* Statutory pretax loss of 4.3 million stg
* Exceptional items total 29.3 million stg
* Adjusted profit before tax rose 1.9 percent to 26.2 million stg
* Expects trading to remain in line with expectations
* Business in France not expected to improve over the second half
By Tasim Zahid
Aug 30 (Reuters) - British IT services provider Computacenter Plc swung to a pretax loss in the first half, as it set aside more money for future losses on three contracts in Germany and took an impairment charge in France.
The company, which provides IT infrastructure services and also advises customers on IT strategy, reported a pretax loss of 4.3 million pounds ($6.66 million) in the six months ended June 30, compared with a profit of 20.8 million pounds a year earlier.
Computacenter said exceptional items totalled 29.3 million pounds, including a 10.7 million pound provision against future losses on three contracts in Germany and a 12.2 million pound charge due to deterioration in business performance in France.
“France was worse than I was expecting, but at the same time, Germany was better than what I was expecting. The narrative for UK was more positive than the pre-close statement,” Panmure Gordon analyst George O’ Connor told Reuters.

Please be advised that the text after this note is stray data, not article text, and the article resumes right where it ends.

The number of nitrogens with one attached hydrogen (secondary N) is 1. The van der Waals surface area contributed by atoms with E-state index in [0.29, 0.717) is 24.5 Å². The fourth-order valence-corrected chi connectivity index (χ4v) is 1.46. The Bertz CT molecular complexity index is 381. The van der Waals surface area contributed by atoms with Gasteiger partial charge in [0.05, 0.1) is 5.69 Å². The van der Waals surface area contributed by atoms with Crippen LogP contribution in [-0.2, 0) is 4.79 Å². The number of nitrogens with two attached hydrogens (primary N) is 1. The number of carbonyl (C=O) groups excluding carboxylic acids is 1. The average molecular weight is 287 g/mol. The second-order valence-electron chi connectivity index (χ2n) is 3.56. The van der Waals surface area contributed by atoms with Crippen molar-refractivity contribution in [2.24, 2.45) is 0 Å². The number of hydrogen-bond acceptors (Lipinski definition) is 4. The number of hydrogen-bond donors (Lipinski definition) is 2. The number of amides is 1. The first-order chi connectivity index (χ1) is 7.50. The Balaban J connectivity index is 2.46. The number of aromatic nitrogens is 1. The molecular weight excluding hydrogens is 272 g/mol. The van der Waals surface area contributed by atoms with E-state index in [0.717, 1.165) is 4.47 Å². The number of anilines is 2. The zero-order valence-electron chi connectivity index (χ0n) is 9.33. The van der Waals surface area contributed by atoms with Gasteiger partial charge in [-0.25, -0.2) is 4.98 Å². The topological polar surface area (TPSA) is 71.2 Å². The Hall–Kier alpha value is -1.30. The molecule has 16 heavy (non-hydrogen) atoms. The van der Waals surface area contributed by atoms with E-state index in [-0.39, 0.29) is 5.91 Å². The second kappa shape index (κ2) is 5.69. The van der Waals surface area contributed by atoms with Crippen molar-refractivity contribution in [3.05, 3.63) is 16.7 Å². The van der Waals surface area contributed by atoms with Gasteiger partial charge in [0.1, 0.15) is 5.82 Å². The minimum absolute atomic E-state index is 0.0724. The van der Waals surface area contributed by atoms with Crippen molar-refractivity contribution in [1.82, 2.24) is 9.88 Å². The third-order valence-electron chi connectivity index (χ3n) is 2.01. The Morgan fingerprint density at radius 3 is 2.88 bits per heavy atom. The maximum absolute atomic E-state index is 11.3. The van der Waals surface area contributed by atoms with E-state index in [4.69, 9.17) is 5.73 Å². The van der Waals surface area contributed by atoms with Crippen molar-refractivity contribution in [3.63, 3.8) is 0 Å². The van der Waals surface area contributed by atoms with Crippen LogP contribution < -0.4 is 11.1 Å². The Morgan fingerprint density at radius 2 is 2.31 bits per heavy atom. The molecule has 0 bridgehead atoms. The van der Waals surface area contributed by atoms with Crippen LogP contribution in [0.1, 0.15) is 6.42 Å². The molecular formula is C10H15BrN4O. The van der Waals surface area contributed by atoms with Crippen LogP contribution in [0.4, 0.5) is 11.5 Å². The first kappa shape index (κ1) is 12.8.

Trading losses on the three contracts in Germany widened to 5.9 million pounds from 1.7 million pounds a year earlier.
The company had said last month that it would make provisions for these contracts, expected to end between late 2014 and mid 2016. It had made provisions for 2.1 million pounds in December 2012.
Computacenter, which gets most of its business from Eurozone countries, said adjusted profit before tax rose 1.9 percent to 26.2 million pounds.
The company said it expected trading for the rest of year to remain in line with its expectations, and its UK business was likely to finish the year ahead of original expectations.
“I don’t see any underlying improvement in the business in France (in the second half), but there has been better performance in the UK and Germany,” Computacenter Chief Executive Mike Norris told Reuters.
France contributes about 16 percent to total revenue, while Germany and UK contribute about 40 percent each.
Computacenter said in May it would return a one-off 75 million pounds to it shareholders.
The company’s shares, which have risen about 29 percent since the beginning of the year, were up marginally at 515 pence at 0955 GMT on the London Stock Exchange.